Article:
I also want to put myself out there without the cover and the pulpit afforded by a big institution (the New York Times, Lincoln Center). I also want to express myself on whatever interests me, without being boxed in by a job (music critic, dance critic) or by the need to appeal to a particular audience. That may limit my readership to those who care enough about my opinions to log onto this site, and God knows how many of them are out there. But it will please me.
A nagging problem with mainstream print journalism is the continual need to coddle the reader - or coddle editors who blithely assume that their own limitations and prejudices speak for the reader. To be asked to tell the story of an opera every time you review a new performance, or to explain supposedly obscure references to readers who wouldn't be reading you if they didn't already know and care about the subject, grew real tiresome in the latter years of my journalistic life. What I like about the idea of a blog is that I can do my thing and others can jump on for the ride or not.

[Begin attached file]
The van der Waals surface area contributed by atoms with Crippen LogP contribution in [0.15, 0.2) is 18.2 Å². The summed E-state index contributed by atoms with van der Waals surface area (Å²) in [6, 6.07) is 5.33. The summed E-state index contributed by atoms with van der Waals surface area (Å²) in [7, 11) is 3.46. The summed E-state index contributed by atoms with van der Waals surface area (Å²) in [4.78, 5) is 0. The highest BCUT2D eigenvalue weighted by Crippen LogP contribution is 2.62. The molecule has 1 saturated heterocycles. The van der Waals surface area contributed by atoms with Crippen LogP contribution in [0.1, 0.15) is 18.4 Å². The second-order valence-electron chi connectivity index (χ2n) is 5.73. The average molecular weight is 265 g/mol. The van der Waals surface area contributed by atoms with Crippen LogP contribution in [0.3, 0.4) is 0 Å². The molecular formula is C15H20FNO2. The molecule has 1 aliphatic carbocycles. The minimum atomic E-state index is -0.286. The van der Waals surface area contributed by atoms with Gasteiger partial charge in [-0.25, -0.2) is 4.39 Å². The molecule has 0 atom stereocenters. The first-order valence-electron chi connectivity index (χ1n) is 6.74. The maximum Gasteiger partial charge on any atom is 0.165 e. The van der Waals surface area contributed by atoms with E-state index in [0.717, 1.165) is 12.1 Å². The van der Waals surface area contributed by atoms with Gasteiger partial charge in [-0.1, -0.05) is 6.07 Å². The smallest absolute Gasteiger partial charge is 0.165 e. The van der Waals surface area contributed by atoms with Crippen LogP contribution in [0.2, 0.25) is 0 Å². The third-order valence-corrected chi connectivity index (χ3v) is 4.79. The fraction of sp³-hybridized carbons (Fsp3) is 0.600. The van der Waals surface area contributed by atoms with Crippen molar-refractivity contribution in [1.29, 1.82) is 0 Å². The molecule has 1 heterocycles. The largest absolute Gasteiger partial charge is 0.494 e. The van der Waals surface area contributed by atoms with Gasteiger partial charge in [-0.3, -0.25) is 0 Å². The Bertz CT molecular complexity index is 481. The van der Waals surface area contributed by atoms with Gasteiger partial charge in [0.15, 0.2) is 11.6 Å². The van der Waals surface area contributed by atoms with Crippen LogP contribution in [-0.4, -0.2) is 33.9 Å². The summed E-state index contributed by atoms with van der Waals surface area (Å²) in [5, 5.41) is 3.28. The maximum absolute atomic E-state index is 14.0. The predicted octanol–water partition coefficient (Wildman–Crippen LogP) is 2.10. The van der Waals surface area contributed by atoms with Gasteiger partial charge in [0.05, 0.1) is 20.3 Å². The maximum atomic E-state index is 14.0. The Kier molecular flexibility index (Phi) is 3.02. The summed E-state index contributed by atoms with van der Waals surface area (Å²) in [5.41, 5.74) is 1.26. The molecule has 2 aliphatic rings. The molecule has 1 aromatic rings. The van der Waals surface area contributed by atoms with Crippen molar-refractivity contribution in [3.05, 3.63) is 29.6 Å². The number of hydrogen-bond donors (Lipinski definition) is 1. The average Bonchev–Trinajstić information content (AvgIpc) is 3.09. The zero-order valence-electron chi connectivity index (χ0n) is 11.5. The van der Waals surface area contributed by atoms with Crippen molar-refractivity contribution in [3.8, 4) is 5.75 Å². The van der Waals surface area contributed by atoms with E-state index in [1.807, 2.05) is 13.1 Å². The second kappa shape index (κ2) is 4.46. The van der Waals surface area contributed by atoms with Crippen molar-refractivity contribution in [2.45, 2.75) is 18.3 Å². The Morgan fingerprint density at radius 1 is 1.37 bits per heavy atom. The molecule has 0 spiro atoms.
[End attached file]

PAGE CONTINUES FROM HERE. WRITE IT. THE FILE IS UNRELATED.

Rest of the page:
And if they don't? What is success for a blog, anyhow? Is it pugnaciously outrageous opinions or insults that provoke an equally intemperate response? Is it the number of hits, or comments? I hope this blog interests enough people to count as some kind of tangible success. But if it doesn't, tant pis (a phrase edited out of my latest book introduction as too obscure).
After a lifetime of the inevitable compromises inherent in a (series of) viable careers(s), this time I'm going to do and say what I want. So will this blog be outrageous after all? Probably not. A professional lifetime forms a persona that's hard to deny. I think of myself as common sensical. And I don't like to gratuitously hurt peoples' feelings. But as someone who has spent a life being swept up in the thrill of artistic performance (and my joy in the arts is more about performance than about the static visual arts), I want to share my enthusiasms, define my tastes and, I hope, galvanize readers (and listeners) to enjoy what I enjoy - and avoid what I've inadvertently stumbled into.